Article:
Bullying by Coaches

In competitive sports, there’s always a coach present, and sometimes that coach may be tough with the players. This can motivate the players, at least that’s their intent. However, two North Dakota State researchers, Bradford Strand and Sean Brotherson, ask how far is too far? When does it become bullying behavior?

Brotherson, a professor in the child development and family sciences department at NDSU, explained that the intention of their research was to identify bullying behavior in high school coaching, such as verbal harassment, name calling, isolating players and other physical or non-physical forms of bullying. “We want to identify and minimize (bullying),” Brotherson said.

Through their research, the researchers found that approximately one in five high school students ends up leaving a sport because of bullying behavior.

Strand, a professor in the health, nutrition and exercise department, said this number is unfortunate because sports lead to a lot of positive development. Brotherson added that sports can produce growth in a person through building teamwork qualities and helping to understand and build healthy relationships.

The researchers acknowledge this behavior is often inadvertent, that the coaches simply want to toughen up the players for the competitive environment they volunteer to play in. “Does being mentally tough mean we allow inappropriate behavior?” Brotherson questioned.

The biggest downfall players can experience as a result of bullying from their coaches is long-term effects like anxiety, depression, dropping out of a sport and, in extreme cases, suicide.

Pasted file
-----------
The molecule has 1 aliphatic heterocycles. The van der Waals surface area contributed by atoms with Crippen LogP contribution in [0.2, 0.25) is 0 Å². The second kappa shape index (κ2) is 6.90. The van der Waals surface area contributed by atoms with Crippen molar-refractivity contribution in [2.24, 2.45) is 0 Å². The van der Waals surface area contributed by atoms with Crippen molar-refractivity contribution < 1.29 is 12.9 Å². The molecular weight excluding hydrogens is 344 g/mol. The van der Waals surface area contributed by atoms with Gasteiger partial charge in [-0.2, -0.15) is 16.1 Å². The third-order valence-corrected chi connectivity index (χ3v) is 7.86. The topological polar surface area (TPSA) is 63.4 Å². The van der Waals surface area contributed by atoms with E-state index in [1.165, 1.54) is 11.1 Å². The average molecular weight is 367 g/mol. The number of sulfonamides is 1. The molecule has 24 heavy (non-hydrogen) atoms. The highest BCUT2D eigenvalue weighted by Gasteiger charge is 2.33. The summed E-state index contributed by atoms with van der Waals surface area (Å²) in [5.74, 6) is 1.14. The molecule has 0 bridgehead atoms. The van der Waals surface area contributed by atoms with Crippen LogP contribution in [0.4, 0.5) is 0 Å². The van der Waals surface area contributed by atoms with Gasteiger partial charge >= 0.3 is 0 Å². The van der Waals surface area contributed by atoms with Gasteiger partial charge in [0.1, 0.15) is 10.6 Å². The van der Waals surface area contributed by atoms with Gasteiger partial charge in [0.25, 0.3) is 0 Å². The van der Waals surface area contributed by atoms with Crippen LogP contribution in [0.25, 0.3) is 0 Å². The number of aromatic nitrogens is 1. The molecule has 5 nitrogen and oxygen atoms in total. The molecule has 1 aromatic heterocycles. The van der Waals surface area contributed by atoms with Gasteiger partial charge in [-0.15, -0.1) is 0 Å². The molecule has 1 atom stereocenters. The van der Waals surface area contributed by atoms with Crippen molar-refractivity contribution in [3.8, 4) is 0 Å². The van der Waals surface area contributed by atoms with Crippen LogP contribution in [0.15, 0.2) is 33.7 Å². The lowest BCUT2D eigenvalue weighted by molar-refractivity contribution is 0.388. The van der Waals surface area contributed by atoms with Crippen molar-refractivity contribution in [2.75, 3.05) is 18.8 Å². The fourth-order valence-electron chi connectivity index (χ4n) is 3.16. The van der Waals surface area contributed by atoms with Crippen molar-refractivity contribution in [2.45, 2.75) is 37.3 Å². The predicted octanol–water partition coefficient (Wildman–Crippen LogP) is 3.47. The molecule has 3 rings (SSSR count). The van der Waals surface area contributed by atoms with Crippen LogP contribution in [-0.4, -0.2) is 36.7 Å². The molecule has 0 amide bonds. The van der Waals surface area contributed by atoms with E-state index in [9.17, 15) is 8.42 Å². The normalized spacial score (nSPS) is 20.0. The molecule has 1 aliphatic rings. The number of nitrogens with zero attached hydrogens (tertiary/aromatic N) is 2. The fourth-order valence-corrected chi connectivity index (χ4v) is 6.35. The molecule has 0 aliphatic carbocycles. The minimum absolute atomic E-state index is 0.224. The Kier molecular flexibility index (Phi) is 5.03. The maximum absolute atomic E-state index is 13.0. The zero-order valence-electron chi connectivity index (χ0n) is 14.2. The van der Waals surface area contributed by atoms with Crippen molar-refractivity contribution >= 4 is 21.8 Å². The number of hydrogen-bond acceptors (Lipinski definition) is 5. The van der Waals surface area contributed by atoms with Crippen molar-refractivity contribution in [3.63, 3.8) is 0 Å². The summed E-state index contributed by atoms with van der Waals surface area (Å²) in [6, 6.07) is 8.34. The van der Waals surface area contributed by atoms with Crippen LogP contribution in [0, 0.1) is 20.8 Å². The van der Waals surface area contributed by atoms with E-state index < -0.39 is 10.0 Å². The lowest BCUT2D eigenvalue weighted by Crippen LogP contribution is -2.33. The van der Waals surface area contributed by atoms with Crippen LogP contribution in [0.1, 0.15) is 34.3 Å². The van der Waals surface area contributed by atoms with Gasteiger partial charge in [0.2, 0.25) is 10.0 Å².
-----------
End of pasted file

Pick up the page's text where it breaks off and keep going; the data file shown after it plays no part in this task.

“Most coaches are not doing these things,” Strand said, but that there is pain from the harassment that is taking place.

Strand also said that some of their data is up to interpretation, but to the person on the receiving end of these events, it can be challenging.

When speaking on the idea that the players reporting this behavior are “special snowflakes” or regarding the high numbers, the researchers stated that people are becoming more aware of the bullying that occurs within the locker room or on the field.

Brotherson recommended approaching it as a teaching process, to look at the players and for the coach to adjust their behavior accordingly.

The biggest problem the researchers have seen is that coaches may not see it as bullying. There’s also a power dynamic present that isn’t there in day-to-day interactions with friends or family. This means that the players have to take it and they can’t fire back.

The intent of this research is to help coaches be better, with Strand noting, “It’s about the kids.”

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